NB This post first appeared as part of the Blog Tour for ‘When the Children Come’ by Barry Kirwan, via Rachel’s Random Resources.
Traumatised from tours of duty in Afghanistan, Nathan’s existence is a lonely one. Then one New Year’s Eve he meets Lara and for one night his life begins to look promising. But the following day, something odd happens – a girl from a neighbouring family appears at his front door pleading for help. And that’s not the only weird thing going on…
What would you do if you woke up one day and the whole world had gone mad? Faced with a bizarre situation, our hero takes his new girlfriend and a frightened child and sets off to his sister’s house, hoping she at least will be normal. But normal has packed up and left and Nathan’s life, and everyone else’s, will never be the same.
One of the things that irritates me about some sci-fi novels is that so often it feels like the author doesn’t have a clue and simply regurgitates what so many other writers have already done. This is not one of those novels. This is the first book I’ve read by this author, so I wasn’t sure what to expect, but from the first page it had me riveted. Barry Kirwan is not only a brilliant storyteller, but he also has the background knowledge to bring a realism to his tale that is at times mind-boggling. The detail may come from research or personal experience (at least as far as Nathan’s earthbound adventures go) but they give the book a depth that makes it feel real and truly believable. I loved the interactions and conflicts with the different characters and the experience each one brings to the table as the reality of their situation unfolds.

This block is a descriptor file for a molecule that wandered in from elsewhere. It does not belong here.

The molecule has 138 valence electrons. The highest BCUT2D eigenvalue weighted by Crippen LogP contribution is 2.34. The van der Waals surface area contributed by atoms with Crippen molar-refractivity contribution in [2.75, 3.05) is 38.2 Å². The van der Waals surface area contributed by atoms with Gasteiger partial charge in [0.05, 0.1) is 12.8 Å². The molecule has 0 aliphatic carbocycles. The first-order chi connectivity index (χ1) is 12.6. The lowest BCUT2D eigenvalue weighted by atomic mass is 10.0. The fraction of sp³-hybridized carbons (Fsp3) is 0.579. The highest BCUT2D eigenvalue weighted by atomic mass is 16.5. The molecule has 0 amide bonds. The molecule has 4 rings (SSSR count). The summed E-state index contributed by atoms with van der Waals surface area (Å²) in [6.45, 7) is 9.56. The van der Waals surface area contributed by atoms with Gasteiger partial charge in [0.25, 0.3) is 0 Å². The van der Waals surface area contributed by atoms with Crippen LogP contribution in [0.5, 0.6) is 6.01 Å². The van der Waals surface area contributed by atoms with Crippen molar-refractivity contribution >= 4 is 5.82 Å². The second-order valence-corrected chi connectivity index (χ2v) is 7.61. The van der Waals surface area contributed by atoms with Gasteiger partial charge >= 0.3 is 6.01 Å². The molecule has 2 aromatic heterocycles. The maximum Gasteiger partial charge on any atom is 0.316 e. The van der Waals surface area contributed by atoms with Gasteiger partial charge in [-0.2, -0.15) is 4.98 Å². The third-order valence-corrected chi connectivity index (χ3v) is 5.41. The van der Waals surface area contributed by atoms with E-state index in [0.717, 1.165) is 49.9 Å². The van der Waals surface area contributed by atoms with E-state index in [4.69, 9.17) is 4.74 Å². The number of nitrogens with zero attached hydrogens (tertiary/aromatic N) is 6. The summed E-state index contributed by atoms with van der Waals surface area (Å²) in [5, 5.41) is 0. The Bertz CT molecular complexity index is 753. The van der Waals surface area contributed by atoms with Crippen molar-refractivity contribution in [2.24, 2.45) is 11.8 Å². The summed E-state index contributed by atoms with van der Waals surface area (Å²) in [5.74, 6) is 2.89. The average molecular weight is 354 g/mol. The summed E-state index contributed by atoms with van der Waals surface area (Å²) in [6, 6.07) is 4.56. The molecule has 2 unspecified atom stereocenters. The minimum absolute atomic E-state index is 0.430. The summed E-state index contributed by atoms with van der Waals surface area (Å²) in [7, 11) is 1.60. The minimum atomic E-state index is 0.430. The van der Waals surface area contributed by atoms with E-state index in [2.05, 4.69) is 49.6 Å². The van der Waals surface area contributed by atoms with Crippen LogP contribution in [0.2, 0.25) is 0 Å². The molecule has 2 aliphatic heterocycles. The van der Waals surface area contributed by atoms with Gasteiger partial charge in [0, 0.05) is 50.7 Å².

A terrific read that kept me engrossed right to the end.
I was born in Farnborough and grew up watching the Red Arrow jet fighters paint the sky at airshows. I didn’t get into writing until years later when I arrived in Paris, where I penned The Eden Paradox series (four books) over a period of ten years. My SF influences were Isaac Asimov, Arthur C. Clarke, Frank Herbert, and Orson Scott Card, but also David Brin who writes about smart aliens. Iain Banks and Alistair Reynolds remain major influences, as well as Neal Asher, Peter F Hamilton and Jack McDevitt.
My main SF premise is that if we do ever meet aliens, they’ll probably be far more intelligent than we are, and with very different values and ideas of how the galaxy works. As a psychologist by training, that interests me in terms of how to think outside our own (human) frame of reference.
When I’m not writing, I’m either working (my day job), which is preventing mid-air collisions, reading, or doing yoga or tai chi. When I’m on holiday I’m usually diving, looking for sharks. Most times I find them, or rather, they find me.
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This is a great review, Colin. I also don’t like books that are a repeat of something I’ve read before. I like unique and clever.
Absolutely – too many writers regurgitate what’s been done before. Cheers, Robbie 😉
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Colin, many many thanks for this superb review. So glad you liked the story-telling and the background to the characters which did, indeed, involve a lot of research, especially for Nathan. Thanks again!
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You’re very welcome, Barry 🙂